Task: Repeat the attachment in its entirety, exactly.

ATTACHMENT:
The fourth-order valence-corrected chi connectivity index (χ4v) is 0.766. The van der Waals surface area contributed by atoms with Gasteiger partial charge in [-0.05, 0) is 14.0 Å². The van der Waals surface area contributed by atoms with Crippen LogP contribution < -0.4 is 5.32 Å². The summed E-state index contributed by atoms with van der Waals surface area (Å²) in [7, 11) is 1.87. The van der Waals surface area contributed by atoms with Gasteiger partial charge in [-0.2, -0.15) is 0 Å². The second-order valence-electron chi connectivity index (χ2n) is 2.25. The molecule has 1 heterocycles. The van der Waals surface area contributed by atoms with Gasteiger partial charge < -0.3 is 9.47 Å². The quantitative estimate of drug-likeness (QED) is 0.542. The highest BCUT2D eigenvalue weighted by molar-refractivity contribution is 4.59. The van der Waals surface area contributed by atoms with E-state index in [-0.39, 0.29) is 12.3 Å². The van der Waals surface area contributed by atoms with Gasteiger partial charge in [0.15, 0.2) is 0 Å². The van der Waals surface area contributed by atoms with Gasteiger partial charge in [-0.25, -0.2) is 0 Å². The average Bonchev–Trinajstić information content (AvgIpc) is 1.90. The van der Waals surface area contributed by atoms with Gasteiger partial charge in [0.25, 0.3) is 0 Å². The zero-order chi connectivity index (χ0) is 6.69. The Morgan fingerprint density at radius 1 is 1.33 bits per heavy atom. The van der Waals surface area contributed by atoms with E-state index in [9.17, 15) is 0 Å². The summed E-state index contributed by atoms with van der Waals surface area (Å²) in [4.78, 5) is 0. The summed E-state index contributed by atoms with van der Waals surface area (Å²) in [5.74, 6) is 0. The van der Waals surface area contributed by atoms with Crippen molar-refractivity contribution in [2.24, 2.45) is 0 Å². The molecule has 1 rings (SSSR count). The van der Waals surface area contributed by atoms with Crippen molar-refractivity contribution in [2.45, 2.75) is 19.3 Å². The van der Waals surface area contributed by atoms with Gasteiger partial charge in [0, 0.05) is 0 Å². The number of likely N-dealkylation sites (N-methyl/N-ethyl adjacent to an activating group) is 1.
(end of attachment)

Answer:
The fourth-order valence-corrected chi connectivity index (χ4v) is 0.766. The van der Waals surface area contributed by atoms with Gasteiger partial charge in [-0.05, 0) is 14.0 Å². The van der Waals surface area contributed by atoms with Crippen LogP contribution < -0.4 is 5.32 Å². The summed E-state index contributed by atoms with van der Waals surface area (Å²) in [7, 11) is 1.87. The van der Waals surface area contributed by atoms with Gasteiger partial charge in [-0.2, -0.15) is 0 Å². The second-order valence-electron chi connectivity index (χ2n) is 2.25. The molecule has 1 heterocycles. The van der Waals surface area contributed by atoms with Gasteiger partial charge < -0.3 is 9.47 Å². The quantitative estimate of drug-likeness (QED) is 0.542. The highest BCUT2D eigenvalue weighted by molar-refractivity contribution is 4.59. The van der Waals surface area contributed by atoms with E-state index in [-0.39, 0.29) is 12.3 Å². The van der Waals surface area contributed by atoms with Gasteiger partial charge in [0.15, 0.2) is 0 Å². The van der Waals surface area contributed by atoms with Gasteiger partial charge in [-0.25, -0.2) is 0 Å². The average Bonchev–Trinajstić information content (AvgIpc) is 1.90. The van der Waals surface area contributed by atoms with Gasteiger partial charge in [0.25, 0.3) is 0 Å². The zero-order chi connectivity index (χ0) is 6.69. The Morgan fingerprint density at radius 1 is 1.33 bits per heavy atom. The van der Waals surface area contributed by atoms with E-state index in [9.17, 15) is 0 Å². The summed E-state index contributed by atoms with van der Waals surface area (Å²) in [4.78, 5) is 0. The summed E-state index contributed by atoms with van der Waals surface area (Å²) in [5.74, 6) is 0. The van der Waals surface area contributed by atoms with Crippen molar-refractivity contribution in [2.24, 2.45) is 0 Å². The molecule has 1 rings (SSSR count). The van der Waals surface area contributed by atoms with Crippen molar-refractivity contribution in [2.45, 2.75) is 19.3 Å². The van der Waals surface area contributed by atoms with Gasteiger partial charge in [0, 0.05) is 0 Å². The number of likely N-dealkylation sites (N-methyl/N-ethyl adjacent to an activating group) is 1.